If you work in film and video, you've probably heard of "SFX," but you may not know what the term means. In filmmaking, there are many effects incorporated into videos to add enticing visual illusions and sound effects to drive a specific message.

As an aspiring filmmaker or video maker, you should know more about visual, sound, and special effects. This guide will give you all the insight you need to feel confident about using SFX in your next video.

What is SFX?

SFX, or sound effects, is a vital element that film and videos use to stand out. They provide a sense of realism, add and evoke emotions and feelings, and help set the scene without using words or dialogue.

What Does SFX Stand For?

SFX most commonly stands for sound effects in film and video, but it can also be used to describe special effects as a whole. Sound effects and special effects are used in film and video to influence the mood and reactions of the audience.

Types of Sound Effects

There are varying types of sound effects. As a film or video maker, it’s important to understand the various sounds and how to incorporate them with your digital audio workstation (DAW).

Driving the plot of a story is aided heavily by using sound effects. The types of sound effects you'll often see throughout film and video include the following:

  • Hard or Spot Sound Effects: These effects are easy to see since they are linked directly in a visual. The sound requires synchronization with the visual, such as a door closing in a shot, such as the sound effect of a door shutting.
  • Background SFX: Background SFX is also referred to as "soft" SFX because the sound creates ambiance or helps aid a setting. For example, if the location is in a park, you might hear leaves rustling and birds chirping.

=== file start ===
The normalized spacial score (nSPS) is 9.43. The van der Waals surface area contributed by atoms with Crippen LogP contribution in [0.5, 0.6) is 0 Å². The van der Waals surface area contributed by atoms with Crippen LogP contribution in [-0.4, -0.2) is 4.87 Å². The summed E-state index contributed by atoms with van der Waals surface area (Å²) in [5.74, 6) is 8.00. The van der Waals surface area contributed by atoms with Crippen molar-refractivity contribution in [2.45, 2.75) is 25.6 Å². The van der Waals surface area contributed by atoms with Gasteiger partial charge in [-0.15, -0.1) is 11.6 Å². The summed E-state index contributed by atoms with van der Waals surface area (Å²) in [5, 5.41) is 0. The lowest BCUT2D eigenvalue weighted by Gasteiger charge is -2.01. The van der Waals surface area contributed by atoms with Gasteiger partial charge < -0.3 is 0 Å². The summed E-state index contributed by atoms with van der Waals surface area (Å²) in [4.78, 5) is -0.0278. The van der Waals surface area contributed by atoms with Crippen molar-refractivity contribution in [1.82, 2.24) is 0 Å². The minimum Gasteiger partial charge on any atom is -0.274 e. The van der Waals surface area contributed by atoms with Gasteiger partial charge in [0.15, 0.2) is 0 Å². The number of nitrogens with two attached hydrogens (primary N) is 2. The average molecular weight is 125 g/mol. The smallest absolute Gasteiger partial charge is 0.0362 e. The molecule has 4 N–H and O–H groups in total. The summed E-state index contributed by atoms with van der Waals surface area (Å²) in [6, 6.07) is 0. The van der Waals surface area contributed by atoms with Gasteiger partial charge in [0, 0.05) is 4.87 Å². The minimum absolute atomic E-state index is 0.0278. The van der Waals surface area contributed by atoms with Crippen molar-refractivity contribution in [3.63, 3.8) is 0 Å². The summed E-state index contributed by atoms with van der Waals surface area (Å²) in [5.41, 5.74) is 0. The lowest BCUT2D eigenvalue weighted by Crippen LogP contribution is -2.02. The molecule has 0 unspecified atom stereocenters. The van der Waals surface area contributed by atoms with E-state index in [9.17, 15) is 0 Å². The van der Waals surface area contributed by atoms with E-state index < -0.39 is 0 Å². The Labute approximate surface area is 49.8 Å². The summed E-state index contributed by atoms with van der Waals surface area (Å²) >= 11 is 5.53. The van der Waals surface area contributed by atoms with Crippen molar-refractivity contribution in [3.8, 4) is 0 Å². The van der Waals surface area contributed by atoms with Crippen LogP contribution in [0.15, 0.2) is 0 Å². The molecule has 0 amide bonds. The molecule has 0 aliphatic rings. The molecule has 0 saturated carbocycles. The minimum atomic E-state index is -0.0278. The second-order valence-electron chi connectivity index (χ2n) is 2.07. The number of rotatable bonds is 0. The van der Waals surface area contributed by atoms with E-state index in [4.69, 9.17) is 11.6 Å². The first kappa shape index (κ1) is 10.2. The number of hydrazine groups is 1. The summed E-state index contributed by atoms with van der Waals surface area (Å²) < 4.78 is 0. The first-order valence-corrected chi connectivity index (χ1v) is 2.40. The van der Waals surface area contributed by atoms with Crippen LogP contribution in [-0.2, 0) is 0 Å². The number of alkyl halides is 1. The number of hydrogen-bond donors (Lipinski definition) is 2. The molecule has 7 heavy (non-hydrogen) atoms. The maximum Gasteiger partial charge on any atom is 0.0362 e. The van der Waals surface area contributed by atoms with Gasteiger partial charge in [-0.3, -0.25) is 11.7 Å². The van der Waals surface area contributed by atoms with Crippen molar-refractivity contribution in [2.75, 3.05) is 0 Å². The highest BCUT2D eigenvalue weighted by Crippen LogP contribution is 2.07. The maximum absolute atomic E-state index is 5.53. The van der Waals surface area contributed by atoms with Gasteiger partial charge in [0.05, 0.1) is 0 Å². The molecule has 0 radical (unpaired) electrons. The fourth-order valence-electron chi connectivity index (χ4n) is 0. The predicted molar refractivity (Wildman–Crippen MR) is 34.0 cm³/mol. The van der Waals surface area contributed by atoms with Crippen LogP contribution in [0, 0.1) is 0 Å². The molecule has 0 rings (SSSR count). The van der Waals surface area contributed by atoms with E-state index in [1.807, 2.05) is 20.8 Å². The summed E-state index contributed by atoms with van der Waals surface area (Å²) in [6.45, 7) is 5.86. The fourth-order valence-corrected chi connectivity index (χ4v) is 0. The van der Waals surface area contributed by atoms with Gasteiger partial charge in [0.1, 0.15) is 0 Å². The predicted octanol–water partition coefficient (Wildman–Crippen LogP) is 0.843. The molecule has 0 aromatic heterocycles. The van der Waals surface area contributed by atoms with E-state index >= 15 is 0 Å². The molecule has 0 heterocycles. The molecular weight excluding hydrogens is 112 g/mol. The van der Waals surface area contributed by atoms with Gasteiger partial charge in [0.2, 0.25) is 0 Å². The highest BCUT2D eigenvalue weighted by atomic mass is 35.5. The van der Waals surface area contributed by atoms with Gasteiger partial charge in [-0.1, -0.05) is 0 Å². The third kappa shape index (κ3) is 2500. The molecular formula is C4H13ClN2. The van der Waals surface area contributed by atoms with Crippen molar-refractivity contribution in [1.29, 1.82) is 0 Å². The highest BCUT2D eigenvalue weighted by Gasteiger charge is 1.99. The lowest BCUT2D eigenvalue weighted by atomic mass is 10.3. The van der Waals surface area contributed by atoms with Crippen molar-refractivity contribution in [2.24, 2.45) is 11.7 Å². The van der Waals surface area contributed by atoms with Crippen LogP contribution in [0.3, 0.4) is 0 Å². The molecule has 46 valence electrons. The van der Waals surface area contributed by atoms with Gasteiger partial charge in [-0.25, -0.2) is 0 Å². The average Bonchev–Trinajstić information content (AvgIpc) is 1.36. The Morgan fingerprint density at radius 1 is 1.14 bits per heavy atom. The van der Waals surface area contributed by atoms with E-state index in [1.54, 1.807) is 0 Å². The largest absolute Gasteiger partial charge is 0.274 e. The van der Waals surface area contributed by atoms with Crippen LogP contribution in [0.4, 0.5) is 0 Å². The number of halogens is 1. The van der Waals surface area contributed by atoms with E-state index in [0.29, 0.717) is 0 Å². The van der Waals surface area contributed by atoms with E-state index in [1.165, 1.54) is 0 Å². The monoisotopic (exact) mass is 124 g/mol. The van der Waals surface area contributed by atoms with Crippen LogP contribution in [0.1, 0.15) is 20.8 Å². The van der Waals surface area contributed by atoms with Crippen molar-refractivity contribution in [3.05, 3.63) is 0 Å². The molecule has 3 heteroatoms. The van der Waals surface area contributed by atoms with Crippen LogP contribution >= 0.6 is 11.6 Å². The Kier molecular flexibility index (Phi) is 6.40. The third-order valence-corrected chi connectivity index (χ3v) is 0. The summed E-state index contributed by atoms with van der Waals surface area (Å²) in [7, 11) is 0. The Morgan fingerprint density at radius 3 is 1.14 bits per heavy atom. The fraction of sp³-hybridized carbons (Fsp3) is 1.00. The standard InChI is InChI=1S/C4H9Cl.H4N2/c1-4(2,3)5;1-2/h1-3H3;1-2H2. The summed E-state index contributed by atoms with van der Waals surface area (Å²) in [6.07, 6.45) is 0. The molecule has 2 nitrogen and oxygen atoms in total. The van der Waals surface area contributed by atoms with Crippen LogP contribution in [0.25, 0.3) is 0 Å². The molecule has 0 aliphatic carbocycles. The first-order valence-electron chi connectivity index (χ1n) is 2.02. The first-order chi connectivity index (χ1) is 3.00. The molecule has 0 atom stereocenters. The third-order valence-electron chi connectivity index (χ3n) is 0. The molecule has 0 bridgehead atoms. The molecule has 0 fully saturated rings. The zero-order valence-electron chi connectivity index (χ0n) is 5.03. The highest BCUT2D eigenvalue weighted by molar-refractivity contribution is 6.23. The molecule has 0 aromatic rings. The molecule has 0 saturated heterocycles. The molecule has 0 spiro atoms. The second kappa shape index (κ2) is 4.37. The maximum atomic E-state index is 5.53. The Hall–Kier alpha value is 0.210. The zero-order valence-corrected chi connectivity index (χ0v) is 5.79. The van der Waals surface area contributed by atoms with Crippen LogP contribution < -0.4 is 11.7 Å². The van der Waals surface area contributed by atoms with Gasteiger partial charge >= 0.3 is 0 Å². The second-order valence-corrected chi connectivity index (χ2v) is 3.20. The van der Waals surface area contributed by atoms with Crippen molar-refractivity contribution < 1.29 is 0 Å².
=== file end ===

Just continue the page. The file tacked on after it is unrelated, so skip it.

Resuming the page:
• Loop Group SFX: Also known as Walla, loop group SFX are murmured noises in the background, such as hearing the mumblings of a crowd. You can't make out what's being said, and it could be coupled with other sounds like clapping, cheering, etc.
  • Off-Screen SFX: These sounds are things you hear happening off-screen, like police sirens. Another good example is someone going into another room that's "off-screen" to pour a drink, and you hear the sound of pouring.
  • Foley SFX: Foley SFX are sounds you'll often hear in video games, but they go with a character's actions and use a foley artist (or audio engineer) to create the ambient sounds. Think about the sound of footsteps; some filmmakers like a sound created that isn't digital, so foley artists generate the sound with props.
  • Design SFX: Design sounds are entirely made up of sounds that never existed and wouldn't usually exist. Many of these sounds are a mish-mash of other sounds or something futuristic, like technology or aliens.

How are Sound Effects Used in Film and Video?

Sound effects can be used in several ways in film, video, television, and gaming. When you create a film, you can work directly with a sound designer to help develop the sound effects you desire.

The SFX type you used directly correlates to how you're showing the scenes. Audio producers understand how to use SFX when creating realistic sounds, settings, and driving emotions.

Let's explore how sound effects can be used in video and filmmaking.